In mutt you aren't going to be "get"ing the mail, just reading it.
Some MDA (exim or procmail or a combination) will deliver (hence the D
in MDA) your mail to the specified folders. If you have a "normal",
basic setup, the mail will all go to /var/spool/mail/<user>. If you
run "mutt" (no arguments) it opens that folder by default.
| Does this automatically get done at the same time
Unlike some systems (eg juno) "get" and "send" and "read" are separate
operations that are performed independently of each other, and by
separate programs. mutt does the "read". It allows you to compose a
message, which is ultimately sent by exim. fetchmail allows you to
get the mail (if your machine is not a 24/7 server like your ISPs
| or do I have to run fetchmail
you have to run fetchmail
| and dial in a second time to have this done?
only if you hung up the first time. When you dial, you are creating a
pipe (or a hose, if you want to make an analogy to water) through
which data can flow. That pipe doesn't care how much data is sent
through it, or what that data means. You can stay connected as long
as you want (and the other side doesn't hang up on you) and do as many
fetches and sends as you wish.
| How, with diald (or wvdial) + mutt + exim + fetchmail do I make the
| process of sending and collecting mail from imaginet a simple
| one-time operation?
You can put scripts that invoke fetchmail and exim in /etc/ppp/ip-up.d
(or something like that). Those scripts will be run automatically
when the link is brought up ('pon'). This lets you automatically send
any messages exim has queued and retrieve any messages your ISP is
holding for you.
| With diald running something should fire this up automagically on
If you setup diald correctly (I never did, and it wasn't that
important to me) then it will dial anytime some process tries to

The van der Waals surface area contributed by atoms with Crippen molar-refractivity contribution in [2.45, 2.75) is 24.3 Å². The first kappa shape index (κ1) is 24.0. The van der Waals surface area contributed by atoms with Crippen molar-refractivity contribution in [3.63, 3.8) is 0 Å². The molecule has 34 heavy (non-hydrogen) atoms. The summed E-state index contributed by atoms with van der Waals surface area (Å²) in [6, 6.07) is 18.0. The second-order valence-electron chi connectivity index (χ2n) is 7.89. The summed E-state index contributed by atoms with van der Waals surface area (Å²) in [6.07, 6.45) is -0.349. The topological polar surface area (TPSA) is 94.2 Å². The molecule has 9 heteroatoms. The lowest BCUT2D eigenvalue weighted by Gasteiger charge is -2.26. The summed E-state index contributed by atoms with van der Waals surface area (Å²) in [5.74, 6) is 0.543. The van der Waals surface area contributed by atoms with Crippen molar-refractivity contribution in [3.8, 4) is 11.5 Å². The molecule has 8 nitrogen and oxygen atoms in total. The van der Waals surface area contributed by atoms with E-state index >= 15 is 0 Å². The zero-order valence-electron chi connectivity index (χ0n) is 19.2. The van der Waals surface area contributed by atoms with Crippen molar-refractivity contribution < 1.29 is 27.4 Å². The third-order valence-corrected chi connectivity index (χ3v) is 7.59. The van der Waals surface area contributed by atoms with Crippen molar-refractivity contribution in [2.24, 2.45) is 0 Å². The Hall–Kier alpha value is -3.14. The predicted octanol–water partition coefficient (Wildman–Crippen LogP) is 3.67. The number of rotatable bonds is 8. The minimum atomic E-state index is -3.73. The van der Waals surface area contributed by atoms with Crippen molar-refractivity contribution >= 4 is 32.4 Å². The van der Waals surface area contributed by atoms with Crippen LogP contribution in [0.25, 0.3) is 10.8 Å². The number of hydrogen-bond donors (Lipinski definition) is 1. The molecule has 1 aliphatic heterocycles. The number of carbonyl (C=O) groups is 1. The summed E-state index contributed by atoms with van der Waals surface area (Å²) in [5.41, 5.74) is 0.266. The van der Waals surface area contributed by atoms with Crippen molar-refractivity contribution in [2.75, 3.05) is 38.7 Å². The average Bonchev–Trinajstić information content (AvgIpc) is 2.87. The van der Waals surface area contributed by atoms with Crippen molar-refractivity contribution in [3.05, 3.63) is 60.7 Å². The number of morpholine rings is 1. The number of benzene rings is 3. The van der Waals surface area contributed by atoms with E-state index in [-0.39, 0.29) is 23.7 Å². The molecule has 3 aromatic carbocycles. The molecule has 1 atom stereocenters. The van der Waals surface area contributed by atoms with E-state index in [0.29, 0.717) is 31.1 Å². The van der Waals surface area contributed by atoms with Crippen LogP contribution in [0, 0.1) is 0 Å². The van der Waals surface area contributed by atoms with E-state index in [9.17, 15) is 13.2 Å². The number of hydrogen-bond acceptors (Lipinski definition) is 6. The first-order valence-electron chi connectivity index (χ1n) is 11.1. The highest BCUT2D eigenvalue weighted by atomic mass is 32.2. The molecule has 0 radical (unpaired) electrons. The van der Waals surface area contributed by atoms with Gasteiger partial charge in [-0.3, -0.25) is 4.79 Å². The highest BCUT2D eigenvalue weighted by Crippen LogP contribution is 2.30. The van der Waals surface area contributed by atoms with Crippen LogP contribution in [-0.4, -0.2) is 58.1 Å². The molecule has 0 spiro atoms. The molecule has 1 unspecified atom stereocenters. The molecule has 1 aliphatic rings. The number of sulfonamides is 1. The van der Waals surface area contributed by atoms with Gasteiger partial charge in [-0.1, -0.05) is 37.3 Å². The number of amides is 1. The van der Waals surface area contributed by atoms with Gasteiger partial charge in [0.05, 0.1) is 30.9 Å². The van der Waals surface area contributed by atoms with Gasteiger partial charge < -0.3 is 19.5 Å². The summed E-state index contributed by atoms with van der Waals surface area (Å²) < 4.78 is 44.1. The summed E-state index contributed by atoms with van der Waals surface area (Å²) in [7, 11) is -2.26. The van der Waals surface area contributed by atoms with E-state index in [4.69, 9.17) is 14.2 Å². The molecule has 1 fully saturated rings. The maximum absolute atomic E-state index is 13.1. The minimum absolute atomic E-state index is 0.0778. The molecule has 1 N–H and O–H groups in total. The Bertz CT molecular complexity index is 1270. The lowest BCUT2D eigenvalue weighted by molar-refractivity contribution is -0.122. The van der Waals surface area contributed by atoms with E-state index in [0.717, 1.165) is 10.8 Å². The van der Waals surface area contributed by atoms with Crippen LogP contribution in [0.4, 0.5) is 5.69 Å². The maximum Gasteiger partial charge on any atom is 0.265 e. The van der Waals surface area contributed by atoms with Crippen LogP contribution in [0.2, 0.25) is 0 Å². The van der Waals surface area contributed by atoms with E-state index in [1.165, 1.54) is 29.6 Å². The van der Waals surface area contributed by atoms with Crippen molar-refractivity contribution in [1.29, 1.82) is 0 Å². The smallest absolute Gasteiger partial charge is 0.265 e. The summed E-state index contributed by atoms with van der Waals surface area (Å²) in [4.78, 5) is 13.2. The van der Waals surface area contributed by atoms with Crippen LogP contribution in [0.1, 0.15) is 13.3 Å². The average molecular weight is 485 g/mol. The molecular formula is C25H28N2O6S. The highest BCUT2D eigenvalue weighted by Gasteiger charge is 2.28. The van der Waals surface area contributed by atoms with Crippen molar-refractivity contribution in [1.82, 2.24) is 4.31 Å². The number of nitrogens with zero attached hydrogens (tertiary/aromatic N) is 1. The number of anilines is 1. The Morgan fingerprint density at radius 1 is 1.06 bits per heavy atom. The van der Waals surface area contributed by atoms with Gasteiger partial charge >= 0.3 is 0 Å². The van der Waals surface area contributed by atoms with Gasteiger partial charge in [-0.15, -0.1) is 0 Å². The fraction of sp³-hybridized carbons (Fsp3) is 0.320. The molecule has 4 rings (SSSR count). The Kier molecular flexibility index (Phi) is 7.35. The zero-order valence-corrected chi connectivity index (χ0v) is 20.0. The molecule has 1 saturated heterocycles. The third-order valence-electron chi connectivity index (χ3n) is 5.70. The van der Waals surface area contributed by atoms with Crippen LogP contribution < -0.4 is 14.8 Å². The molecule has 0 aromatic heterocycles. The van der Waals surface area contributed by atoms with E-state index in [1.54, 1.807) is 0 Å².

access the network. That is, if you run fetchmail (or exim) it will
| When i run wvdial it connects to my ISP and then seems to do the
| right things, entering into ppp negotiation. Then that is as far
| as it goes, it stays there hogging the screen. It ends up with...
| PPP session from .......
| --> PPP negotiation detected
| --> Starting pppd at <the date>
| and it stays there, so how do I enter into another program to send
| or fetch mail. Cannot be right.
It is right. wvdial dials. It did that. This is like connecting a
hose to the water spigot at the back of your house. The hose is
there, but the hose can't take itself over to the garden and turn the
water on :-).
In another shell (or if you dialed and got your shell back, I don't
remember if wvdial forks to the background or not) run an app that
uses the network (eg fetchmail, exim, links, wget, telnet, whatever).
| > Do you have a login on the server? My school runs Solaris, so I
| > just log in to that machine and do all my mail there instead of on
| > my debian box. If you use fetchmail, it won't give you the IMAP
| > benefit of server-side folders. mutt has some support for IMAP,
| > but I've never used it.
| I am not sure that I understand you here.
Solaris is another Unix operating system (similar, but different
enough from Debian). I can log in to it from any machine with ssh (or
telnet, but some of the machines aren't running telnetd) just as if I
was sitting at the keyboard and monitor in the lab. Some ISPs will
provide a shell, but I don't think many do. When machines have
permanent connections, it is great. Just think, you can do all your
work from home, just as if you were in the lab, and it makes no
difference. (try and do that with windows!)
The Lord detests all the proud of heart.
Be sure of this: They will not go unpunished.